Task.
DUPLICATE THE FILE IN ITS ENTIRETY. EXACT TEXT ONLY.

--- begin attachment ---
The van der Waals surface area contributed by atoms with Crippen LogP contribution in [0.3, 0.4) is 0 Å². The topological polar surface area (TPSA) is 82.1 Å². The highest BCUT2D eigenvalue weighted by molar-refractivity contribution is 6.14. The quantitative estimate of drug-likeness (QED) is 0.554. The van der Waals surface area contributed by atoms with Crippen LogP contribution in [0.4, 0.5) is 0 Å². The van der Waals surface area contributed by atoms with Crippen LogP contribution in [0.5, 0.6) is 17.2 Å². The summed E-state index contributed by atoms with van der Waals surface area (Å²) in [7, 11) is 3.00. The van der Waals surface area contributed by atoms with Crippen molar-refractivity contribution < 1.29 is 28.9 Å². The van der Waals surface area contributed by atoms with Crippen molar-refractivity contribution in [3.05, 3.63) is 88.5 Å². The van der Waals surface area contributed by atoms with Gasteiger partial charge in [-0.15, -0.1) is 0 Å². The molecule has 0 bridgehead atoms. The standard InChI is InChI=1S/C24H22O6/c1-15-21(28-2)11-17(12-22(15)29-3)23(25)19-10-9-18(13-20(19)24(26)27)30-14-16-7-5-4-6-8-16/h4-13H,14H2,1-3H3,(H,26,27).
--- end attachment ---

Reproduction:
The van der Waals surface area contributed by atoms with Crippen LogP contribution in [0.3, 0.4) is 0 Å². The topological polar surface area (TPSA) is 82.1 Å². The highest BCUT2D eigenvalue weighted by molar-refractivity contribution is 6.14. The quantitative estimate of drug-likeness (QED) is 0.554. The van der Waals surface area contributed by atoms with Crippen LogP contribution in [0.4, 0.5) is 0 Å². The van der Waals surface area contributed by atoms with Crippen LogP contribution in [0.5, 0.6) is 17.2 Å². The summed E-state index contributed by atoms with van der Waals surface area (Å²) in [7, 11) is 3.00. The van der Waals surface area contributed by atoms with Crippen molar-refractivity contribution < 1.29 is 28.9 Å². The van der Waals surface area contributed by atoms with Crippen molar-refractivity contribution in [3.05, 3.63) is 88.5 Å². The van der Waals surface area contributed by atoms with Gasteiger partial charge in [-0.15, -0.1) is 0 Å². The molecule has 0 bridgehead atoms. The standard InChI is InChI=1S/C24H22O6/c1-15-21(28-2)11-17(12-22(15)29-3)23(25)19-10-9-18(13-20(19)24(26)27)30-14-16-7-5-4-6-8-16/h4-13H,14H2,1-3H3,(H,26,27).